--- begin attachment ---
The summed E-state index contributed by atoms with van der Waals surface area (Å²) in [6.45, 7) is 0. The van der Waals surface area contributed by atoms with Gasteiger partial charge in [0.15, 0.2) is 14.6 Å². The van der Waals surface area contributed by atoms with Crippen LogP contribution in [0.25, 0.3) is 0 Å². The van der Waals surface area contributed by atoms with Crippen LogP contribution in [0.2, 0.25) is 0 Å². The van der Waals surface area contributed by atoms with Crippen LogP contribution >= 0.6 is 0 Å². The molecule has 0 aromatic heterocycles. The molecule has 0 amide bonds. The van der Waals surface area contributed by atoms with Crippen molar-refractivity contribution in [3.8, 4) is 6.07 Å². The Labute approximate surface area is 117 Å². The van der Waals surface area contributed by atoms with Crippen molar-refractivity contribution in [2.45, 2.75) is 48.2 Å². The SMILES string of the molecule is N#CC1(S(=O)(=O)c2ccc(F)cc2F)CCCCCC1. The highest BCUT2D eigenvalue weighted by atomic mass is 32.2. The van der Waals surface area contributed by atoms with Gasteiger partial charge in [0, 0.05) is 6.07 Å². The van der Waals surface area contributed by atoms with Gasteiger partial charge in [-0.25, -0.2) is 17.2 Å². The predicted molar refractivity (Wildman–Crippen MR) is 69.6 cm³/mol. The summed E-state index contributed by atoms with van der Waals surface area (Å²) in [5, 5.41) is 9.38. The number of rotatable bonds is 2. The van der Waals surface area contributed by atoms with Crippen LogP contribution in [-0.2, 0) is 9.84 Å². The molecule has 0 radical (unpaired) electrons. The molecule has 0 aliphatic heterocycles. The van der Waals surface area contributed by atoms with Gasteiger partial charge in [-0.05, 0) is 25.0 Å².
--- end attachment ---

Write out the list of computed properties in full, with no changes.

The summed E-state index contributed by atoms with van der Waals surface area (Å²) in [6.45, 7) is 0. The van der Waals surface area contributed by atoms with Gasteiger partial charge in [0.15, 0.2) is 14.6 Å². The van der Waals surface area contributed by atoms with Crippen LogP contribution in [0.25, 0.3) is 0 Å². The van der Waals surface area contributed by atoms with Crippen LogP contribution in [0.2, 0.25) is 0 Å². The van der Waals surface area contributed by atoms with Crippen LogP contribution >= 0.6 is 0 Å². The molecule has 0 aromatic heterocycles. The molecule has 0 amide bonds. The van der Waals surface area contributed by atoms with Crippen molar-refractivity contribution in [3.8, 4) is 6.07 Å². The Labute approximate surface area is 117 Å². The van der Waals surface area contributed by atoms with Crippen molar-refractivity contribution in [2.45, 2.75) is 48.2 Å². The SMILES string of the molecule is N#CC1(S(=O)(=O)c2ccc(F)cc2F)CCCCCC1. The highest BCUT2D eigenvalue weighted by atomic mass is 32.2. The van der Waals surface area contributed by atoms with Gasteiger partial charge in [0, 0.05) is 6.07 Å². The van der Waals surface area contributed by atoms with Gasteiger partial charge in [-0.25, -0.2) is 17.2 Å². The predicted molar refractivity (Wildman–Crippen MR) is 69.6 cm³/mol. The summed E-state index contributed by atoms with van der Waals surface area (Å²) in [5, 5.41) is 9.38. The number of rotatable bonds is 2. The van der Waals surface area contributed by atoms with Crippen LogP contribution in [-0.2, 0) is 9.84 Å². The molecule has 0 radical (unpaired) electrons. The molecule has 0 aliphatic heterocycles. The van der Waals surface area contributed by atoms with Gasteiger partial charge in [-0.05, 0) is 25.0 Å².